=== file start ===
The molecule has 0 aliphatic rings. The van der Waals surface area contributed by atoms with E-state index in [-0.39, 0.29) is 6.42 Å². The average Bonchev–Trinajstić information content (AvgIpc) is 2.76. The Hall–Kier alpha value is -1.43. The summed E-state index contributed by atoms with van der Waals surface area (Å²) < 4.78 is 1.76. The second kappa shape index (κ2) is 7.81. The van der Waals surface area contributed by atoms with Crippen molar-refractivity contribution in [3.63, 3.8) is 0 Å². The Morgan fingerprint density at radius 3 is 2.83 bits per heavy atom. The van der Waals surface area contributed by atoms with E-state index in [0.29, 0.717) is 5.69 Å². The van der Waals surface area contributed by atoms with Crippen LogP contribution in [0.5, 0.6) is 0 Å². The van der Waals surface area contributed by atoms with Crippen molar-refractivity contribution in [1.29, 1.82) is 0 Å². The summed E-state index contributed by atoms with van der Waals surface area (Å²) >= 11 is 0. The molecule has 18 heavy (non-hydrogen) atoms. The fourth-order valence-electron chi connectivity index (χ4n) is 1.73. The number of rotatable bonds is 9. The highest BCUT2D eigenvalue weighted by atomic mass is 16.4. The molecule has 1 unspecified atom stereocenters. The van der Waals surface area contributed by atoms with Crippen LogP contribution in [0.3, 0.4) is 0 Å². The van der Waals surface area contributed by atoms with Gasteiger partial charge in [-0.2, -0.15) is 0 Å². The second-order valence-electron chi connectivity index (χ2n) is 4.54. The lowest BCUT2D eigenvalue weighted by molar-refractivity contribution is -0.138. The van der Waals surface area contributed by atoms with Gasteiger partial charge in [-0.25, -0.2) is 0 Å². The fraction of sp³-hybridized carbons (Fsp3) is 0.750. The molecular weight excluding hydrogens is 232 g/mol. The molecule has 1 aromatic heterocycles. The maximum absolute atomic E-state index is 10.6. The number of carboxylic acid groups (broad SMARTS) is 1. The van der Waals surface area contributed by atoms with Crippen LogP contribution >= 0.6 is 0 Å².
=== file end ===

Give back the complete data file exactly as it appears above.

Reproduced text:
The molecule has 0 aliphatic rings. The van der Waals surface area contributed by atoms with E-state index in [-0.39, 0.29) is 6.42 Å². The average Bonchev–Trinajstić information content (AvgIpc) is 2.76. The Hall–Kier alpha value is -1.43. The summed E-state index contributed by atoms with van der Waals surface area (Å²) < 4.78 is 1.76. The second kappa shape index (κ2) is 7.81. The van der Waals surface area contributed by atoms with Crippen molar-refractivity contribution in [3.63, 3.8) is 0 Å². The Morgan fingerprint density at radius 3 is 2.83 bits per heavy atom. The van der Waals surface area contributed by atoms with E-state index in [0.29, 0.717) is 5.69 Å². The van der Waals surface area contributed by atoms with Crippen LogP contribution in [0.5, 0.6) is 0 Å². The van der Waals surface area contributed by atoms with Crippen molar-refractivity contribution in [1.29, 1.82) is 0 Å². The summed E-state index contributed by atoms with van der Waals surface area (Å²) >= 11 is 0. The molecule has 18 heavy (non-hydrogen) atoms. The fourth-order valence-electron chi connectivity index (χ4n) is 1.73. The number of rotatable bonds is 9. The highest BCUT2D eigenvalue weighted by atomic mass is 16.4. The molecule has 1 unspecified atom stereocenters. The van der Waals surface area contributed by atoms with Crippen LogP contribution in [0.3, 0.4) is 0 Å². The van der Waals surface area contributed by atoms with Gasteiger partial charge in [-0.2, -0.15) is 0 Å². The second-order valence-electron chi connectivity index (χ2n) is 4.54. The lowest BCUT2D eigenvalue weighted by molar-refractivity contribution is -0.138. The van der Waals surface area contributed by atoms with Gasteiger partial charge in [-0.25, -0.2) is 0 Å². The fraction of sp³-hybridized carbons (Fsp3) is 0.750. The molecular weight excluding hydrogens is 232 g/mol. The molecule has 1 aromatic heterocycles. The maximum absolute atomic E-state index is 10.6. The number of carboxylic acid groups (broad SMARTS) is 1. The van der Waals surface area contributed by atoms with Crippen LogP contribution >= 0.6 is 0 Å².